The Hanbury family bought Hylands in 1922. Sadly, in 1923, John Hanbury died, and Mrs Hanbury created the memorial garden. Each year on the anniversary of her husband’s death Christine would put just one red rose on the memorial.
In October 1939, their son, Jock, was killed in an aircraft accident over Surrey and a few days later many of those who had celebrated his wedding in 1935, came to the Garden for the interment of his ashes. It was a distinguished group, including the Lord Lieutenant of Essex, fellow officers from his squadron and a firing party of R.A.F. men who fired a volley over the grave.
As Christine grew older, her butler, George Marshall, would push her to the garden in her wheelchair. After her death in 1962, it was George who carried her ashes to the garden.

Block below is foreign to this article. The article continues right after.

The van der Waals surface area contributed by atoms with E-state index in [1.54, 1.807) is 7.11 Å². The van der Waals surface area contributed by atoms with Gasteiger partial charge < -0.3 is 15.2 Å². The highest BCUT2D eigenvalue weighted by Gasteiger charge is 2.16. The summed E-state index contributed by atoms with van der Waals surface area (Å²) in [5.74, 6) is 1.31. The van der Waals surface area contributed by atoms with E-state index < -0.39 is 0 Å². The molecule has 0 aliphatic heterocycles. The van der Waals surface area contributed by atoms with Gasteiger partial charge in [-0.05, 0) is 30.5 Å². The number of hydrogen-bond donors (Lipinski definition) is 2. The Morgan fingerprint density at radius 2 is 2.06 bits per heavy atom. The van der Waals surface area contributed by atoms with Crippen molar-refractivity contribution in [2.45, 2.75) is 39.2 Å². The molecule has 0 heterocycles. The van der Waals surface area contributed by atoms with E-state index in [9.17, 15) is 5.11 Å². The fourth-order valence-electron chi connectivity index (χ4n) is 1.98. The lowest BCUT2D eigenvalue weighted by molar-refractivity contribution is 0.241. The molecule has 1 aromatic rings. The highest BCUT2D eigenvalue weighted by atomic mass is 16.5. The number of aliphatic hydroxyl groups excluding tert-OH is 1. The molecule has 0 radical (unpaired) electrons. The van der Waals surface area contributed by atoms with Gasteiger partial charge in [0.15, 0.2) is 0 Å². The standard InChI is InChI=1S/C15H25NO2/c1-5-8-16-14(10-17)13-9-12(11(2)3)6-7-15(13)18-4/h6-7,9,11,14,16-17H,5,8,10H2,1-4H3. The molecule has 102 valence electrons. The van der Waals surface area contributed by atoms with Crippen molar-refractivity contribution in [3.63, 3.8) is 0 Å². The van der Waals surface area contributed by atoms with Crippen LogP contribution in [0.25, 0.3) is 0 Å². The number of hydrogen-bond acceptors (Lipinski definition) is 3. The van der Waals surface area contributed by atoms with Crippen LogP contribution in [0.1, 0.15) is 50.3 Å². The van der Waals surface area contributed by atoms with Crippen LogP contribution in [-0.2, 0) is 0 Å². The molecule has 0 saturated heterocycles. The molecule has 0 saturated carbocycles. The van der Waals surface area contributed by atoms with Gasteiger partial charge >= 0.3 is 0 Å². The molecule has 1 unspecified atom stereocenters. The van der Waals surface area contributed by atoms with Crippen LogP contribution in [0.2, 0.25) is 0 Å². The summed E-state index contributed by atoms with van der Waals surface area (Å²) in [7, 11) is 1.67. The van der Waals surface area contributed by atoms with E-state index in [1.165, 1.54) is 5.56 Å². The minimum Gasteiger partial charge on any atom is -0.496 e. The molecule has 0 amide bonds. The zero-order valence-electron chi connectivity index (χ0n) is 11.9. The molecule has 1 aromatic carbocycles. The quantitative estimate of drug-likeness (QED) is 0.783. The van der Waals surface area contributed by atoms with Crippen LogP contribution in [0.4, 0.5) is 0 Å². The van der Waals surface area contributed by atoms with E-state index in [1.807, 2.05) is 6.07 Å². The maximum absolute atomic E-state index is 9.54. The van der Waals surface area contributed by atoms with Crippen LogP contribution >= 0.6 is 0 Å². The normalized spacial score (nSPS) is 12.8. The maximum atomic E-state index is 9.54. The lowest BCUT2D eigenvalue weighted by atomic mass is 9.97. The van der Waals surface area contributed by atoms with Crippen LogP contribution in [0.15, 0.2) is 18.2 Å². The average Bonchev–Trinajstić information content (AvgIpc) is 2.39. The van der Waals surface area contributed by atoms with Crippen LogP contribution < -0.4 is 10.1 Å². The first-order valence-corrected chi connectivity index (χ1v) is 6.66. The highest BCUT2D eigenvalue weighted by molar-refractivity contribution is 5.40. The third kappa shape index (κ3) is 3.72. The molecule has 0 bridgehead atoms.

The memorial Christine Hanbury put over the crypt in the centre of the garden was of white marble and topped by Old Father Time, but sadly these were stolen after Mrs Hanbury’s death, and the memorial over the crypt was replaced by the black marble that we see today. The garden was kept tidy, but the original trees and shrubs had encroached into the garden making it much smaller.
Some 50 years later proposals for the restoration of the garden were put to the committee of the Friends of Hylands House who agreed to fund the project, which was to take place over many years. Work began with the beautiful ornate fence between the garden and the park, found buckled and twisted with shrubs growing through it, being restored by a local blacksmith. Other elements such as the paving are not original, but reclaimed York stone has been used to restore the garden to how it would have first looked, and the benches are replicas of the originals. The garden has been designed to be wheelchair-friendly so that all can access the space and enjoy the vista across the parkland.